MYRTLE BEACH, S.C. (WBTW/AP/CBS) — Two of the four Americans who were kidnapped in Mexico last week have been found dead, while one was wounded and another was uninjured, according to the Associated Press, citing Mexican officials.
One of the four Americans kidnapped is from Myrtle Beach and has family members living in the Pee Dee, according to the AP. Officials have not identified the two who were found dead.
Lake City officials said all four of those who were kidnapped are native to Lake City. In a news briefing Tuesday afternoon, Mayor Yamekia Robinson issued a statement offering condolences to all of the families involved, but directed all questions to the U.S. Department of State.
The South Carolina House stood for a prayer Tuesday in response to the kidnappings. Rep. Roger Kirby (D-Florence) said that three of the victims are from Lake City, according to The State newspaper in Columbia.
The surviving Americans were back on U.S. soil after being sped to the border near Brownsville, the southernmost tip of Texas, in a convoy of ambulances and SUVs escorted by Mexican military Humvees and National Guard trucks with mounted machine guns.
Tamaulipas Gov. Américo Villarreal said the four were found in a wooden shack, where they were being guarded by a man who was arrested. Villarreal said the captive Americans had been moved around by their captors, and at one point were taken to a medical clinic “to create confusion and avoid efforts to rescue them.”
The two dead will be turned over to U.S. authorities following forensic work at the Matamoros morgue in the coming hours, the governor said.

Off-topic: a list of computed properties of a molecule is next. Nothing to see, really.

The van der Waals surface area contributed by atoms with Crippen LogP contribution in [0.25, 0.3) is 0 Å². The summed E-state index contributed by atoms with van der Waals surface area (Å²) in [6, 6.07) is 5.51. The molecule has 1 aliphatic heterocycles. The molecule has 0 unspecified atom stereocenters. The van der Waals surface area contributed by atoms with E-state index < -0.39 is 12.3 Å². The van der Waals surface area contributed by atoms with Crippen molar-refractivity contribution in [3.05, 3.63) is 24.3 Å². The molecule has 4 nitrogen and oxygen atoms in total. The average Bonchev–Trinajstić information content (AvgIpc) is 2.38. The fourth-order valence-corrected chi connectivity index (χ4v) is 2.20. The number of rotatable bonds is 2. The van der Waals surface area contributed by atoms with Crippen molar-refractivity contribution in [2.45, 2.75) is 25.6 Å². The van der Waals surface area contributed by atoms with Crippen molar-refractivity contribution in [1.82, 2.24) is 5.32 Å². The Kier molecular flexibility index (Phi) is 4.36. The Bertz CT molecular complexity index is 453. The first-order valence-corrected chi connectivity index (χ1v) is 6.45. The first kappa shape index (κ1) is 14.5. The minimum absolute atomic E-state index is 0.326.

Villareal said the wounded American, Eric Williams, had been shot in the left leg and the wound was not life threatening. The survivors were taken to Valley Regional Medical Center with an FBI escort, the Brownsville Herald reported. A spokesperson for the hospital referred all inquiries to the FBI.
The U.S. citizens were found in a rural area east of Matamoros called Ejido Tecolote on the way to the Gulf coast known as “Bagdad Beach,” according to Tamaulipas state chief prosecutor Irving Barrios.
Zindell Brown, who lives in Myrtle Beach, was identified as one of the four victims of the kidnapping by his sister, Zalandria Brown, who lives in Florence, the AP said.
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Mexican officials said a Mexican woman also had died in Fridays’ crossfire.
Authorities have said Zindell Brown was with Latavia “Tay” McGee, Shaeed Woodard and Eric James Williams when they were kidnapped in an area of the country dominated by factions of the powerful Gulf drug cartel. They were traveling in a white van with a North Carolina license plate, and entered the city of Matamoros from Brownsville, at the southernmost tip of Texas.
The wife of Williams said authorities called her Tuesday morning and told her two of the travelers were dead, but authorities did not say which two, according to CBS News. She told CBS News that Woodard is McGee’s cousin, while Williams and Brown are their childhood friends.